Yeah, the Mall of the Mainland is a very strange situation. The mall closed for 2014 and we all thought it was closed for good at that point. They were trying to sell the whole mall property for $6 million and nobody was buying it. A local developer named Jerome Karam purchased the mall and did some unorthodox things to it. He converted the ex-Macy's into a nice gym, office space, and he moved the Palais Royal (which stayed open after the mall closed) into the ex-Macy's. The former Palais Royal was turned into a wrestling studio where supposedly they film wrestling for a local TV show. The ex-JCPenney was turned into self storage. The ex-Dillard's was turned into a Baptist church. Part of the mall corridor was turned into the largest indoor trampoline park in Texas or something like that. Cinemark has maintained a theater at the mall, but it's a discount theater. They have current movies for like $2-3, but the seating and A/V equipment are from the 1990s. Karam wanted to turn another mall corridor into a restaurant row, but only one restaurant has opened in the mall since the redevelopment. For a while, every anchor spot miraculously got filled with something, but now in recent times Sears has closed and Palais Royal/Gordmans (Stage) will likely be liquidated with the rest of the chain. If the FTC ever questions if Publix has a monopoly in Florida, perhaps Publix can paint some fake competitor storefronts.

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  4. The store itself is attractive, but I agree with another comment that it is less colorful than the previous Greenwise concept. I like the patio seating and the store seems well laid out (without having seen it in person). The department signage is not bad, but I'm not fond of names like Eats, Pours, Cuts, and Finds. I'm sure they're going trendy, but it seems like they're trying too hard. Maybe I'm old fashioned, but I hope at some point in the future the departments get proper names.

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    1. The original Greenwise decor was certainly tied in with classic Publix (and quite detailed), but the new version is still nice. Greenwise is certainly trying to be trendy, especially with the current gray tones and the way they did the department names. I'm not crazy over the department naming scheme either, but the store itself came together well. Publix did a good job with the new concept.

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  5. wow that green wise market does remind me of a luckys. The problem with luckys is they would have meet and chicken on sale and never have any when we went to purchase.
    That burns seeing the Kmart pictures because I used to stop at that kmart when I was in Lakeland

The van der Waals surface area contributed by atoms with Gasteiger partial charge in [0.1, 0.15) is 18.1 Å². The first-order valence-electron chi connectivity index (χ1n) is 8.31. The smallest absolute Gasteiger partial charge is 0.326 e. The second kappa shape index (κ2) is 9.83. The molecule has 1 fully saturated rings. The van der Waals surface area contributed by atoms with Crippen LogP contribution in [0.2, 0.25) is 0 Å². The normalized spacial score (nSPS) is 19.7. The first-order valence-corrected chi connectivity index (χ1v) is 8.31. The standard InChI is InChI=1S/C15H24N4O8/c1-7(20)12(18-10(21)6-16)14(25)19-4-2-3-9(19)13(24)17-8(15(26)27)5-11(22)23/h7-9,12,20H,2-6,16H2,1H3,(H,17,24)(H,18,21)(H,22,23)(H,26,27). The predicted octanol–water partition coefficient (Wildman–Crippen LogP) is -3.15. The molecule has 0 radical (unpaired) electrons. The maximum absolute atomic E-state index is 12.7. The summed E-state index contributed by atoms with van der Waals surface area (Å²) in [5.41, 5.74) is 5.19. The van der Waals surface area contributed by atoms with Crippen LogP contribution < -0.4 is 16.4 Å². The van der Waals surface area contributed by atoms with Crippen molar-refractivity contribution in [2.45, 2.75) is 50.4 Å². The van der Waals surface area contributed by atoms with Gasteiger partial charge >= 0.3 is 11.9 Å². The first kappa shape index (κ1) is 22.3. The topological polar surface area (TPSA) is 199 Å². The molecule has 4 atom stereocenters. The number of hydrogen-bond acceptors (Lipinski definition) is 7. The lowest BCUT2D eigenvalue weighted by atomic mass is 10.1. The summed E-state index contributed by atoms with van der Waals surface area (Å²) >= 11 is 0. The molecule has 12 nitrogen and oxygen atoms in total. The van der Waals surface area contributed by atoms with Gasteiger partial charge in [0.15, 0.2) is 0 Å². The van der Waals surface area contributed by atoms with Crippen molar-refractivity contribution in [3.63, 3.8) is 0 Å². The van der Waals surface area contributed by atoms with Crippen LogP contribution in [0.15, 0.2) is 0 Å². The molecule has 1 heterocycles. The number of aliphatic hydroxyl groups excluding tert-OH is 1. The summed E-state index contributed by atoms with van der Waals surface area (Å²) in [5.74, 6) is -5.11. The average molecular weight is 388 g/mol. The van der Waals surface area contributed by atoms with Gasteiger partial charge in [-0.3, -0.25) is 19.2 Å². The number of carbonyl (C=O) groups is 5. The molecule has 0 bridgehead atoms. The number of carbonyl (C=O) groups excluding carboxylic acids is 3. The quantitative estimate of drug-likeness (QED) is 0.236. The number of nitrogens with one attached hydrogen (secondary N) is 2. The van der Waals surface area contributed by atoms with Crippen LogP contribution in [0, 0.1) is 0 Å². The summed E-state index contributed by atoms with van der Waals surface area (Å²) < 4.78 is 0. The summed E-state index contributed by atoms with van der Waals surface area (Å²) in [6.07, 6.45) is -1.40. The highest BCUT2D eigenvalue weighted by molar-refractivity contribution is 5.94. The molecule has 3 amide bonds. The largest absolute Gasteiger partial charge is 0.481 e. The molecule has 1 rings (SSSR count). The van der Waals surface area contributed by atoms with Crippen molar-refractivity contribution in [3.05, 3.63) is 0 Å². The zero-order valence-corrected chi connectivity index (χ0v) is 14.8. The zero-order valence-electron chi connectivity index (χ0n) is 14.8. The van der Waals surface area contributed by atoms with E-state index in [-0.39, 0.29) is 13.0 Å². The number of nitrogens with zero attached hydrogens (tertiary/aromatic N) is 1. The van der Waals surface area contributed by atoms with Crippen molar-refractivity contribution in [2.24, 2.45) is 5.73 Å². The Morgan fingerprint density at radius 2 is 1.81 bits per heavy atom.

That's a pretty big publix across the street. I am surprised publix built the green wise market there

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    1. Greenwise is basically a copy of Lucky's, and former Lucky's shoppers will definitely take well to Greenwise because of that (and with Lucky's gone, I think Greenwise will catch on even better now). I was only ever in that Kmart once during the liquidation, but from what I could tell, it was a nice Kmart. The fact it was a newer store with a recent remodel really helped the look of that place, but as we all know, Kmart can't have nice things...

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  6. Well, now this is a nice store! With the wiping-out of Earth Fare and Lucky's Market, it seems to me that Publix was just doing their do diligence of keeping ahead of the competition, but they may have done this too late, as the organic chains bubble appears to have popped. Then again, I could be completely wrong. I still think store #680 in Gainesville would be a good candidate for such a store like this. However, since this new store is about 25,000 square feet, as Publix is trying to be more in line with Lucky's size, store #680 would even be too big for this new concept. I agree with Ross above the department names. They come off a little silly to me, but hey, at least they're trying something new.

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    1. Even with the stunning implosions of Earth Fare and Lucky's, I think Publix can still do well with Greenwise. The fact that Greenwise is essentially based off of Lucky's will help with winning over former Lucky's shoppers, and less competition will help too (and we all know that Publix loves having little competition!) When original Greenwise was still around some recently relocated Publix stores were rumored to become Greenwises, but all of those were canceled with Publix killed off the original concept. It would probably be a long shot for #680 to become a Greenwise, but having a Greenwise there would make more sense than having two regular Publix stores next to each other.

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  7. Awesome tour all around! I feel they've improved with the decor this time, and overall - it does provide an environment cozier than Whole Foods and the like. Though I will miss that Kmart too!

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    1. Thanks! Publix pulled off a nice concept with new Greenwise, and I think it will do well, even with all the shakeup in the organic grocery market recently.